If your market has a strong seasonality element to it, work to manage your out-of-season expirations. It’s much more difficult to get a new tenant out of season. Look at your projected expirations. If you have several set to expire out of season, you have some substantial risk.

Sure, you can let them go month-to-month. But that takes the power out of your hands. Meanwhile, other properties may be willing to make them a sweet deal in the off-season and you lose them.

It may be worthwhile to offer a significant incentive to these existing tenants to extend a few months. Otherwise you run the risk of sitting on a vacant unit for months waiting for moving season in your market to begin.

With new leases, consider offering an incentive for tenants to sign an extended lease -18-20 months, if appropriate, or whatever it takes to put the expiration date in a month where your marketing position will be strong, rather than weak.

Spread move-out dates out within the month

There’s no reason everyone needs to move out on the last day of the month. Sure, most people write leases that way. And you don’t have to worry about doing prorating math. But your agents can write the lease to expire at any time of the month. This can be a useful technique for minimizing end-of-lease vacancies.

Why? Consider your bandwidth for rehabs. How long does it take your in-house crew to turn a newly-vacant apartment around for a new tenant? How many crews can you run at the same time?

If it takes one crew three days to turn an apartment around, and you can staff two crews, and you have 20 units coming up for renewal at the end of the month, it’s going to take 33 days to complete them all. For most of the month, most of these units are going to be sitting idle, waiting for your make-ready crews to get to them.

  • After 3 days, at least 18 will still be vacant.
  • After 6 days, at least 16 will still be vacant.
  • After 9 days, at least 14 will still be vacant.

And so on, and so on.

That’s a lot of revenue down the drain.

You can shorten the process by adding staff so you can turn around more properties at the same time. But that costs money, just when your revenue is faltering. If you plan ahead, there’s a much better way:

Spread your move-out dates throughout the month.

That way, you can still have 20 expiration/move-outs in the same month. But spread them out so they are 3 or 4 days apart, and you may only have two or three vacant or non-performing at any one time.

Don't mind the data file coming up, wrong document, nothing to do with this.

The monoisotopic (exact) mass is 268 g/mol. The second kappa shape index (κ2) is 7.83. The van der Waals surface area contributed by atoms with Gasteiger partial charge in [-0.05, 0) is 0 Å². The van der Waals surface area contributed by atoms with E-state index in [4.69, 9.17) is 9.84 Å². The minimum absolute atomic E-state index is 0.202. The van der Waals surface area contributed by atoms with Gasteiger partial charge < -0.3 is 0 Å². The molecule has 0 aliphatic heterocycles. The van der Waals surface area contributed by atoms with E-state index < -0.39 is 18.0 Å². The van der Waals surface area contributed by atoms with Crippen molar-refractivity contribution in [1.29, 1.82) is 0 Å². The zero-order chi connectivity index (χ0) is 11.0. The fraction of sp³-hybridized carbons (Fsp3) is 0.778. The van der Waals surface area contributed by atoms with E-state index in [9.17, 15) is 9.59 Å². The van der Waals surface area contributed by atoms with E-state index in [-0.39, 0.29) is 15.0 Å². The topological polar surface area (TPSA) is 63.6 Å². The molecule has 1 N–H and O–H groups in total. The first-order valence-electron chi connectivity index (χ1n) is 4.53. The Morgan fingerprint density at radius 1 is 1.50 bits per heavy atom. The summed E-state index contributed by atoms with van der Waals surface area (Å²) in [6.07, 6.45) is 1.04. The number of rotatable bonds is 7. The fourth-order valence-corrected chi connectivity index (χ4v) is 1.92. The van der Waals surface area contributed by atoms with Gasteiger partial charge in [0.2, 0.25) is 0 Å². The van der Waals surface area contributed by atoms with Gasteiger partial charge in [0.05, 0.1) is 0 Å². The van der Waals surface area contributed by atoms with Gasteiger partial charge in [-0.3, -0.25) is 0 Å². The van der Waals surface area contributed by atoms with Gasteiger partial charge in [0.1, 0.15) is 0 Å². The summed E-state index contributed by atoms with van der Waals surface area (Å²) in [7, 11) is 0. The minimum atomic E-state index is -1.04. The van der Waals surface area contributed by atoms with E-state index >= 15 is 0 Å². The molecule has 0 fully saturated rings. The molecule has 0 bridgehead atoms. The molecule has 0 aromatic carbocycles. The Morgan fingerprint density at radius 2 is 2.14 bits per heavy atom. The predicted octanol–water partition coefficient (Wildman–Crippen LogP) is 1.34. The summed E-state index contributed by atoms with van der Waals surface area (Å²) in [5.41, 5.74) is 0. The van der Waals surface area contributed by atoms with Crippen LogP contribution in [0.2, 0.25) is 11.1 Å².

It may be worthwhile to provide some incentives to customers willing to change move-out dates to mid-month. The time to plan for that is 4-8 months ahead of time, before they’re looking at moving and making deposits on other apartments.

Create an upgrade or downgrade path within the company

Don’t lose good tenants just because their family size changes and they want to upgrade or downgrade. Stay in touch with your young families who might be wanting to upgrade from a 1-bedroom to a 2-bedroom. This is especially true of families with new babies or young children.

Of course, you can’t ask about familial status or their plans for future children – that would be opening the door to a discrimination lawsuit. But you can certainly ask your existing tenants if they might be wanting to move into a 2-bedroom unit in six months, or when one opens up. This is another great way to take advantage of surveys.

When it does, make them a good deal – and get a new 12-month lease.

If you don’t offer them a bigger unit, they’ll find one themselves, so get ahead of them.

Meanwhile, once you have their commitment to move into a soon-to-be vacant 2-bedroom, you have few worries about that two-bedroom, and you may have a couple of months heads-up to find a new tenant for that one-bedroom that they’re moving out of!

Ensure a good mix of available units

Look at your scheduled expirations, both in and out of season. Drill down beyond the raw numbers and look at unit types. Are they all 1-bedrooms? All 2-bedrooms? All studios? Are they all bargain units or all premium units with a lake view?

You don’t want all the units coming available at the same time to be of the same type. You’ll wind up turning too many potential applicants away because you don’t have the inventory that they need. Try to get a balance in the types of units coming available in any given month. If you have 20 1-bedrooms coming available in a single month and hardly any 2-bedrooms, it may be a long time before you can get all those 1-bedrooms rented out. And you will have had to turn away a lot of people looking for 2-bedrooms. That’s a waste of marketing dollars – and a lot of lost rental revenue.

Project your renewals and vacancies a year, six months, three months in advance, and work to iron out inventory imbalances.


The common thread between both the offensive and defensive measures is this: Maintaining a long-term outlook that sees months and years ahead. This is the key to being pro-active rather than re-active, and is critical to informing key decisions about staffing, marketing and resourcing.

Having that vision out at least a year also gives your middle management and staff time to work these issues, work with clients, and steer a very big and slow ship away from the icebergs that can sink your company’s monthly revenue figures and towards clear waters and smooth sailing.